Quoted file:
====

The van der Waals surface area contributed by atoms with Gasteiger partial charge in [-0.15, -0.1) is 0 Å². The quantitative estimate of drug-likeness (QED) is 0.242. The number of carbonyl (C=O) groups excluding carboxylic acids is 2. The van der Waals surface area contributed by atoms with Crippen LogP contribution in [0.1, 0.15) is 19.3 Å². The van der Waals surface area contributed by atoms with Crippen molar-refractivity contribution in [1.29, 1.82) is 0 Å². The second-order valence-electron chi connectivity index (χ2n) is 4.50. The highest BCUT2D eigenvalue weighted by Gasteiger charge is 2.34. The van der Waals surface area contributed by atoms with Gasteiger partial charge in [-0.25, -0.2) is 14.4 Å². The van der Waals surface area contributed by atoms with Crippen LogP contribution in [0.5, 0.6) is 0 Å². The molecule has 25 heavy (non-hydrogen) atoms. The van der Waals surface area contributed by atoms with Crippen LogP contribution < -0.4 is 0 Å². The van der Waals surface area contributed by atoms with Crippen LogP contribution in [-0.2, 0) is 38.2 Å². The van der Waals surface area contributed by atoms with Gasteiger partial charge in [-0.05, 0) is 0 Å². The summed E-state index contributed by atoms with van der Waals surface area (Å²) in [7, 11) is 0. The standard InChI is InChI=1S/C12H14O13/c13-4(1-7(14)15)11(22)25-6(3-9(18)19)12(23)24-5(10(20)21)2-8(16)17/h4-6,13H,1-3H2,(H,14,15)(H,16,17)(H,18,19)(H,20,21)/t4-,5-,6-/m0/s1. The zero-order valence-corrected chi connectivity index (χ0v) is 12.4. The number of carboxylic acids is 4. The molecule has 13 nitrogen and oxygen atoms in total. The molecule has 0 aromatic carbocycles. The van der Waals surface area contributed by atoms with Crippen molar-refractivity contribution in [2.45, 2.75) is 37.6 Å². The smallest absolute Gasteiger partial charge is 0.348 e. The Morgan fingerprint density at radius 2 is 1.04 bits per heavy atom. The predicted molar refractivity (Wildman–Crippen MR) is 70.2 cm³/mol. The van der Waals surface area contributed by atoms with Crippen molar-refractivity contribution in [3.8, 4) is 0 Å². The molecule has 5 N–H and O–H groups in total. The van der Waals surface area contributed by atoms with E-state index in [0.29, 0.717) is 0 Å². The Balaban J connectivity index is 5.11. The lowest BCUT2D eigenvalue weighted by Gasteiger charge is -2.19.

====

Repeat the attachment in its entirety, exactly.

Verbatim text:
The van der Waals surface area contributed by atoms with Gasteiger partial charge in [-0.15, -0.1) is 0 Å². The quantitative estimate of drug-likeness (QED) is 0.242. The number of carbonyl (C=O) groups excluding carboxylic acids is 2. The van der Waals surface area contributed by atoms with Crippen LogP contribution in [0.1, 0.15) is 19.3 Å². The van der Waals surface area contributed by atoms with Crippen molar-refractivity contribution in [1.29, 1.82) is 0 Å². The second-order valence-electron chi connectivity index (χ2n) is 4.50. The highest BCUT2D eigenvalue weighted by Gasteiger charge is 2.34. The van der Waals surface area contributed by atoms with Gasteiger partial charge in [-0.25, -0.2) is 14.4 Å². The van der Waals surface area contributed by atoms with Crippen LogP contribution in [0.5, 0.6) is 0 Å². The molecule has 25 heavy (non-hydrogen) atoms. The van der Waals surface area contributed by atoms with Crippen LogP contribution < -0.4 is 0 Å². The van der Waals surface area contributed by atoms with Crippen LogP contribution in [-0.2, 0) is 38.2 Å². The van der Waals surface area contributed by atoms with Gasteiger partial charge in [-0.05, 0) is 0 Å². The summed E-state index contributed by atoms with van der Waals surface area (Å²) in [7, 11) is 0. The standard InChI is InChI=1S/C12H14O13/c13-4(1-7(14)15)11(22)25-6(3-9(18)19)12(23)24-5(10(20)21)2-8(16)17/h4-6,13H,1-3H2,(H,14,15)(H,16,17)(H,18,19)(H,20,21)/t4-,5-,6-/m0/s1. The zero-order valence-corrected chi connectivity index (χ0v) is 12.4. The number of carboxylic acids is 4. The molecule has 13 nitrogen and oxygen atoms in total. The molecule has 0 aromatic carbocycles. The van der Waals surface area contributed by atoms with Crippen molar-refractivity contribution in [2.45, 2.75) is 37.6 Å². The smallest absolute Gasteiger partial charge is 0.348 e. The Morgan fingerprint density at radius 2 is 1.04 bits per heavy atom. The predicted molar refractivity (Wildman–Crippen MR) is 70.2 cm³/mol. The van der Waals surface area contributed by atoms with Crippen molar-refractivity contribution in [3.8, 4) is 0 Å². The molecule has 5 N–H and O–H groups in total. The van der Waals surface area contributed by atoms with E-state index in [0.29, 0.717) is 0 Å². The Balaban J connectivity index is 5.11. The lowest BCUT2D eigenvalue weighted by Gasteiger charge is -2.19.